Do’s and Don’ts if you are suffering from knee pain.

You can do many things to help knee pain, whether it’s due to a recent injury you’ve had for years.

Follow these do’s and don’ts to help your knees feel their best.


Do exercise: Cardio exercises strengthen the muscles that support your knee and increase flexibility. Weight training and stretching do, too. For cardio, some good choices include walking, swimming, water aerobics, stationary cycling, and elliptical machines.

Do use “RICE”:  Rest, Ice, Compression and Elevation is good for knee pain caused by a minor injury or a stiffness burn. Give your knee some rest, apply ice to reduce swelling, wear a compressive bandage, and keep your knee elevated.

Do play with temperature: For the first 48 to 72 hours after a knee injury, use a cold pack to ease swelling and numb the pain. A plastic bag of ice or frozen peas work well. Use it for 15 to 20 minutes three or four times a day. Wrap your ice pack in a towel to be kind to your skin. After that, you can heat things with a warm bath, heating pad, or warm towel for 15 to 20 minutes, three or four times a day.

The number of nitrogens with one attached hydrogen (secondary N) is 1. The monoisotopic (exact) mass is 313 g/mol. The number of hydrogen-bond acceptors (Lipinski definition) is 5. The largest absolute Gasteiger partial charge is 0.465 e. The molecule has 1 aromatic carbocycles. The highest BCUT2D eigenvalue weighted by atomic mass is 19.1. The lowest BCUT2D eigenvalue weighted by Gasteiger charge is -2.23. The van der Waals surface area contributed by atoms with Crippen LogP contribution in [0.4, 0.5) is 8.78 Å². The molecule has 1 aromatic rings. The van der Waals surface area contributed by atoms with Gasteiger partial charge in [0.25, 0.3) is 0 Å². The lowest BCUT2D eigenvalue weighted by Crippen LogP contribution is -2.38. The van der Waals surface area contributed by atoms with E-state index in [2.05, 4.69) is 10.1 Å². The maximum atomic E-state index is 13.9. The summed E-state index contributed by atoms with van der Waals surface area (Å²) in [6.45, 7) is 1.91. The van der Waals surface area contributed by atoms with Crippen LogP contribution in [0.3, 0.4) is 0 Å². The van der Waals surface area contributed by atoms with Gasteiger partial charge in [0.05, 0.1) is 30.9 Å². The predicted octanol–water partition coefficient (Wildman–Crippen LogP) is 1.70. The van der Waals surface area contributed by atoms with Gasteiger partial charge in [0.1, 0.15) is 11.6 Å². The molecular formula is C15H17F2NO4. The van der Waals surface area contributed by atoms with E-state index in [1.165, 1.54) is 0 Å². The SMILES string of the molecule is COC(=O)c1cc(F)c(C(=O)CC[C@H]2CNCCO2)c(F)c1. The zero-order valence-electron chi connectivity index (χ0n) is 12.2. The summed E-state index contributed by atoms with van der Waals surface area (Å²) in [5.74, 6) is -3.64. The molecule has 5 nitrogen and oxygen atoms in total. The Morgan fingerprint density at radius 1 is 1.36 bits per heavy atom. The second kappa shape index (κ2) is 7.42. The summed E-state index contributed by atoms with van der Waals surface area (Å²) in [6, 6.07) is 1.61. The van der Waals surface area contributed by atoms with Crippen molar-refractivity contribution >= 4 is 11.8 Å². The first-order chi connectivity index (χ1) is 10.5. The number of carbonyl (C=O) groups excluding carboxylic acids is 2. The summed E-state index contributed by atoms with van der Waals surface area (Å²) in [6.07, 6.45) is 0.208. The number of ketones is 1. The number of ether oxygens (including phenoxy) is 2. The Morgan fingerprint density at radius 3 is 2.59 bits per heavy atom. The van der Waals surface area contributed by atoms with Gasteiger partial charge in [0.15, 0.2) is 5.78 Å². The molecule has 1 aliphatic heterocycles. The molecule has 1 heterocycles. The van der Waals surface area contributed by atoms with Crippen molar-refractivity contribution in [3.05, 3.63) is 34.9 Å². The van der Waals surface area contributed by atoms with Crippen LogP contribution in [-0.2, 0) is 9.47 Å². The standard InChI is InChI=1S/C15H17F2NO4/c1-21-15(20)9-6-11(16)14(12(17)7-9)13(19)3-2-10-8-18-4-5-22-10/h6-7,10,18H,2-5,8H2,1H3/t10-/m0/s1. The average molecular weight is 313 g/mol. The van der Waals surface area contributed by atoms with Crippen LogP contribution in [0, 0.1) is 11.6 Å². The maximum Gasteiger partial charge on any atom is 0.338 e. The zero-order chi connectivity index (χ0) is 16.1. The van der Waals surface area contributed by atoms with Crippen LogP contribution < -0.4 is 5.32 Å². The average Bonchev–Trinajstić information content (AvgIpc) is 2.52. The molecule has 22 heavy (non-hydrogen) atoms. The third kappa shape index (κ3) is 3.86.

Do get expert advice:  If your knee pain is new, get a doctor to check it out. It’s best to know what you’re dealing with, so you can prevent any more damage.


Don’t rest too much:  Too much rest can weaken your muscles, which can worsen joint pain.

Find an exercise program that is safe for your knees and sticks with it. If you’re not sure which motions are safe or how much you can do, talk with your doctor or a physical therapist.

Don’t overlook your weight:  If you’re overweight, losing weight reduces the stress on your knee. You don’t even need to get to your “ideal” weight. Smaller changes still make a difference.

Don’t be shy about using a walking aid: A crutch or cane can take the stress off of your knee. Knee splints and braces can also help you stay stable.

Don’t let your shoes make matters worse: Cushioned insoles can reduce stress on your knees. For knee osteoarthritis, doctors often recommend special insoles that you put in your shoe. To find the appropriate insole, speak with your doctor or a physical therapist.

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